Cognizant of the range of genealogical data available, Darlu et al. (2012) argued for its potential to answer questions about the social, political, and economic factors from the past that haunt our identities today. Sleeter’s (2015) critical family history framework involves an approach where the researcher includes particular family details, describes the historical context, and considers the social context, such as what other social groups were impacted in the same space (geographical and chronological). Layering these stories alongside each other, the researcher, and later the reader, gets a sense of the power dynamics at play. By peeling back the layers of who we are, how we have learnt to identify ourselves, and how we relate to those whose backgrounds are unlike ours, we ultimately engage in a conversation about cultural diversity and social justice that includes everyone (Sleeter 2015).

2.1. Re/Membering: Deconstruction of a Surname

To explore our surname histories, we use Derrida’s notion of deconstruction and hauntology, recognising the importance of critiquing dominant narratives of both literary and philosophical texts, political institutions, with an ongoing attempt to render justice (Lawlor 2019). In deconstructing history, (Munslow 2002) highlights the importance of interrogating the “history narrative”, arguing history is not equivalent to the past, and recognising society reifies particular narratives that work to perpetuate the standard narrative through acts of “remembering” (Connerton 1989). McQuiad (2017) describes how “collective memories are not just the property of the individual but also of the group” (p. 28). She further articulates how groups reinforce memory through specific “emotional acts of identification and commemoration” arguing …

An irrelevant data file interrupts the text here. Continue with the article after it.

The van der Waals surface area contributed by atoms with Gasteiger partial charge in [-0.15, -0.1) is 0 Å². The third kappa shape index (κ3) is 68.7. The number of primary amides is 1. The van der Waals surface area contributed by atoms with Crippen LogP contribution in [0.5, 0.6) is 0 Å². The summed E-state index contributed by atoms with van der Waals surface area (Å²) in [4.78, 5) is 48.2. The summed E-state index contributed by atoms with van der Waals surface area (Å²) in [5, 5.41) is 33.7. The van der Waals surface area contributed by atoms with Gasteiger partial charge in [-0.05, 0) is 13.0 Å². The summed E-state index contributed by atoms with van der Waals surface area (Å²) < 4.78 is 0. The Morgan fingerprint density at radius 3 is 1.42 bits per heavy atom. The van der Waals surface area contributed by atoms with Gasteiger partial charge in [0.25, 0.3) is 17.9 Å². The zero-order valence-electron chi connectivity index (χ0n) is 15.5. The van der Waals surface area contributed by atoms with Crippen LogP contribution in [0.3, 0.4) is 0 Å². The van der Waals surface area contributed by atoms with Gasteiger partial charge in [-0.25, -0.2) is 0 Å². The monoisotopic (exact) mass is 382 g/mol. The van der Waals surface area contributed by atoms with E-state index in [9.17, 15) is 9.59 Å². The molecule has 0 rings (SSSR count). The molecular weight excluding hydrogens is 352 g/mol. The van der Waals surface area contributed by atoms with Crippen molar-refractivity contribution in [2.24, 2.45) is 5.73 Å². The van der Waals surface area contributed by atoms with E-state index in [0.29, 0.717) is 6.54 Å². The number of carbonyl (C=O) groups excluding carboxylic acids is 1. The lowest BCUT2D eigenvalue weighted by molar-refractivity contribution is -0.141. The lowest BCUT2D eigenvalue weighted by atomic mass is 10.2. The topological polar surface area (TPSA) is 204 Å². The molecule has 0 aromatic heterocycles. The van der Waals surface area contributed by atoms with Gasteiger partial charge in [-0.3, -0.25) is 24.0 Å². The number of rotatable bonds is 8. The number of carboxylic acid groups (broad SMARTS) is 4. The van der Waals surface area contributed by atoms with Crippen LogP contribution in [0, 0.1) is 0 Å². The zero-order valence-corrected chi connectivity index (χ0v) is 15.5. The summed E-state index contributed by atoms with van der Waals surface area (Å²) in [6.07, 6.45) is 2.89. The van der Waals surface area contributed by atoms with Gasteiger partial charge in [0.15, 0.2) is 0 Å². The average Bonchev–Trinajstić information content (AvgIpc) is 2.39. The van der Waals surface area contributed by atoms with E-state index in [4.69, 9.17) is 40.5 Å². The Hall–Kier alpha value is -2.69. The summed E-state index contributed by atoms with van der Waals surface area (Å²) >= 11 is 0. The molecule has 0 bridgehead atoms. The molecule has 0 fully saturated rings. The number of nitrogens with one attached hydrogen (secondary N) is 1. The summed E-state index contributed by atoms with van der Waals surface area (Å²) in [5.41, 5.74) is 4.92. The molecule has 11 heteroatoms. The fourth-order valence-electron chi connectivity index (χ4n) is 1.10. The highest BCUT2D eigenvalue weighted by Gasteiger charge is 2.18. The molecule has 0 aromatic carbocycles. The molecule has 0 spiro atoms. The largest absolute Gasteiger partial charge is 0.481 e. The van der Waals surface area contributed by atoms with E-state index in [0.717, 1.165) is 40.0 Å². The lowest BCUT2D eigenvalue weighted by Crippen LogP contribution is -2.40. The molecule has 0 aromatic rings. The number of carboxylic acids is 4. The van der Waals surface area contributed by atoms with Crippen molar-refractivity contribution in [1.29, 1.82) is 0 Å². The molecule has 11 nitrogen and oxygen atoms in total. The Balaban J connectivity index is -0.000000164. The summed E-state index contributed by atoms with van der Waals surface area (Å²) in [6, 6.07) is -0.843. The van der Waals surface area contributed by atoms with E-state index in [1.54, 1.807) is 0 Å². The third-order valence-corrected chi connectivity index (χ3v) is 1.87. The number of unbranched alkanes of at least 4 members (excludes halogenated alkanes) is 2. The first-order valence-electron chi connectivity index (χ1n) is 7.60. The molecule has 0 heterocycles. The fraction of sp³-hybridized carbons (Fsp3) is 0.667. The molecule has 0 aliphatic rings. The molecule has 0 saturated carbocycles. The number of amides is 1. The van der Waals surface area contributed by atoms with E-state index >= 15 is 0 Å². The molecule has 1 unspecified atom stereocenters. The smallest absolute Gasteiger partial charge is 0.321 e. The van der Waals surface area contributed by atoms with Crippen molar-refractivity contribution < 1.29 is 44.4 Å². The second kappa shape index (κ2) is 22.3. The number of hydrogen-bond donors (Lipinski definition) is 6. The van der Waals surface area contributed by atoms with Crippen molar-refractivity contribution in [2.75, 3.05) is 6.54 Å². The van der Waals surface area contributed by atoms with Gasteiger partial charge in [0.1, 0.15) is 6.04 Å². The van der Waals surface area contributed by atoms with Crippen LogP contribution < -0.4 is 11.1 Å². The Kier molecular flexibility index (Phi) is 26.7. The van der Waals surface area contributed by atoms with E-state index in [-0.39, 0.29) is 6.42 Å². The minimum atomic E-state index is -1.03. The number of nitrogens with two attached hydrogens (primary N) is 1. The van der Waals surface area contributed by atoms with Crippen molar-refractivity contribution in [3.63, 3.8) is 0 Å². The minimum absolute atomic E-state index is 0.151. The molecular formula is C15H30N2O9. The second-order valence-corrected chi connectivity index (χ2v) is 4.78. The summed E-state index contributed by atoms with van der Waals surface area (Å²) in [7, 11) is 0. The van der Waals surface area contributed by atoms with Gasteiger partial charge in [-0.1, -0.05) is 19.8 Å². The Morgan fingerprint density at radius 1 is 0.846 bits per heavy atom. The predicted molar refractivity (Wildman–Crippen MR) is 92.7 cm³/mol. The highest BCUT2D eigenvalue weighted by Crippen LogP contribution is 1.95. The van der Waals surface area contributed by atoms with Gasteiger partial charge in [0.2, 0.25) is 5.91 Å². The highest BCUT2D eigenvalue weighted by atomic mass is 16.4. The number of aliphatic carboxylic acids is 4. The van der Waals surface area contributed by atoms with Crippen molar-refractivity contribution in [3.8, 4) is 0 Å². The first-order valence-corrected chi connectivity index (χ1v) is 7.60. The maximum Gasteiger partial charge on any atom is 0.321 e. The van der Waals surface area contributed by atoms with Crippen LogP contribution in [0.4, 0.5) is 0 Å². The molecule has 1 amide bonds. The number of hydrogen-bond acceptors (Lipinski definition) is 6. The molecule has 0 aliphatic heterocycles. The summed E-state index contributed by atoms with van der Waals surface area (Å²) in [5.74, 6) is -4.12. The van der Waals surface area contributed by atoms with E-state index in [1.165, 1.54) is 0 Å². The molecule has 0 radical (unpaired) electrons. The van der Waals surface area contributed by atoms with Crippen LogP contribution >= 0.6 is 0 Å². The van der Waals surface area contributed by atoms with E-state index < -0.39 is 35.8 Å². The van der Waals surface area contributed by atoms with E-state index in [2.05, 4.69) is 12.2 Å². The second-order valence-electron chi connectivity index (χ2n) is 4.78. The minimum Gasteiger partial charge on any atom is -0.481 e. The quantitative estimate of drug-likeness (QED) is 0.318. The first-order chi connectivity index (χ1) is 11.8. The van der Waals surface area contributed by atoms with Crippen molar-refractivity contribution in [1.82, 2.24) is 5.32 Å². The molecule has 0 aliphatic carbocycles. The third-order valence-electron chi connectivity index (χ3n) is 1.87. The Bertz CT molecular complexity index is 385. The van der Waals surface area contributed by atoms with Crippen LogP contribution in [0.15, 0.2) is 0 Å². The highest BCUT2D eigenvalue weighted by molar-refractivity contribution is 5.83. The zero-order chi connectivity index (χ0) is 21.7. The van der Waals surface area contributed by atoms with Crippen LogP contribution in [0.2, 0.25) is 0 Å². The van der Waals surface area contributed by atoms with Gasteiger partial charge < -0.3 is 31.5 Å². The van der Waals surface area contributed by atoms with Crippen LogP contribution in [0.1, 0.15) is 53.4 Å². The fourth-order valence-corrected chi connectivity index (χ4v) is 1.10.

Cognitive psychologists have long stressed that both the content and the process of remembering are social, that conversational and ritual behavioural processes are important aspects of remembering, as is membership of social or ethnic groups where memory is (per)formed against the backdrop of social norms, institutions and networks of communication.